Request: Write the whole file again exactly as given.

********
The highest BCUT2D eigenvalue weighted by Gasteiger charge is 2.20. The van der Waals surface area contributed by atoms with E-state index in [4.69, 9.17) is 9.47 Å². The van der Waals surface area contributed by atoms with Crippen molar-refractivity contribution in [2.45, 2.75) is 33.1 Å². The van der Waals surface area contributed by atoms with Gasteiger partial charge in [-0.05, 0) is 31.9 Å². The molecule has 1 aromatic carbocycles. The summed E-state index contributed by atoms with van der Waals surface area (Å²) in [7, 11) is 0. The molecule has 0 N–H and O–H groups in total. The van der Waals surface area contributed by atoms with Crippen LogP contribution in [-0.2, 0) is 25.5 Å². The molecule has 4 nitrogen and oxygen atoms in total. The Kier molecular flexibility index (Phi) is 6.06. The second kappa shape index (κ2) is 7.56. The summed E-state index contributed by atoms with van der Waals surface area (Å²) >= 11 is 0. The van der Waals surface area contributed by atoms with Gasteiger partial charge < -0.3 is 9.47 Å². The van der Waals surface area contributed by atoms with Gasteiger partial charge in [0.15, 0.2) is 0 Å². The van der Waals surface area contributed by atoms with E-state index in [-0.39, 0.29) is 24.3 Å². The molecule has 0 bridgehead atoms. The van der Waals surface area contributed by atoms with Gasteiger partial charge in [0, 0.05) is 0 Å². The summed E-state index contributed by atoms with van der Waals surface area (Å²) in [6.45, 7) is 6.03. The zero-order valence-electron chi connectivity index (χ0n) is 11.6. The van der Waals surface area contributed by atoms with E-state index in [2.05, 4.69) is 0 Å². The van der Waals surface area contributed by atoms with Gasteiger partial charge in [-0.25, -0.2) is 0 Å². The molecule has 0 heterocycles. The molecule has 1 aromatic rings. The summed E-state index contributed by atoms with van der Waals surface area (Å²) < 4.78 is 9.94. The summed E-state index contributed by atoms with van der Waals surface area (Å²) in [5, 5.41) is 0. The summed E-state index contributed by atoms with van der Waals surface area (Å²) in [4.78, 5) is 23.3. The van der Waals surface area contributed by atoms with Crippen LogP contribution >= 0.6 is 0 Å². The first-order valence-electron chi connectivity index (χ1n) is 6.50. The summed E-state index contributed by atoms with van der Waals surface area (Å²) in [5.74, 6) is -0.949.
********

The highest BCUT2D eigenvalue weighted by Gasteiger charge is 2.20. The van der Waals surface area contributed by atoms with E-state index in [4.69, 9.17) is 9.47 Å². The van der Waals surface area contributed by atoms with Crippen molar-refractivity contribution in [2.45, 2.75) is 33.1 Å². The van der Waals surface area contributed by atoms with Gasteiger partial charge in [-0.05, 0) is 31.9 Å². The molecule has 1 aromatic carbocycles. The summed E-state index contributed by atoms with van der Waals surface area (Å²) in [7, 11) is 0. The molecule has 0 N–H and O–H groups in total. The van der Waals surface area contributed by atoms with Crippen LogP contribution in [-0.2, 0) is 25.5 Å². The molecule has 4 nitrogen and oxygen atoms in total. The Kier molecular flexibility index (Phi) is 6.06. The second kappa shape index (κ2) is 7.56. The summed E-state index contributed by atoms with van der Waals surface area (Å²) >= 11 is 0. The van der Waals surface area contributed by atoms with Gasteiger partial charge < -0.3 is 9.47 Å². The van der Waals surface area contributed by atoms with Gasteiger partial charge in [0.15, 0.2) is 0 Å². The van der Waals surface area contributed by atoms with E-state index in [-0.39, 0.29) is 24.3 Å². The molecule has 0 bridgehead atoms. The van der Waals surface area contributed by atoms with Gasteiger partial charge in [0, 0.05) is 0 Å². The summed E-state index contributed by atoms with van der Waals surface area (Å²) in [6.45, 7) is 6.03. The zero-order valence-electron chi connectivity index (χ0n) is 11.6. The van der Waals surface area contributed by atoms with E-state index in [2.05, 4.69) is 0 Å². The van der Waals surface area contributed by atoms with Gasteiger partial charge in [-0.25, -0.2) is 0 Å². The molecule has 0 heterocycles. The molecule has 1 aromatic rings. The summed E-state index contributed by atoms with van der Waals surface area (Å²) < 4.78 is 9.94. The summed E-state index contributed by atoms with van der Waals surface area (Å²) in [5, 5.41) is 0. The summed E-state index contributed by atoms with van der Waals surface area (Å²) in [4.78, 5) is 23.3. The van der Waals surface area contributed by atoms with Crippen LogP contribution >= 0.6 is 0 Å². The first-order valence-electron chi connectivity index (χ1n) is 6.50. The summed E-state index contributed by atoms with van der Waals surface area (Å²) in [5.74, 6) is -0.949.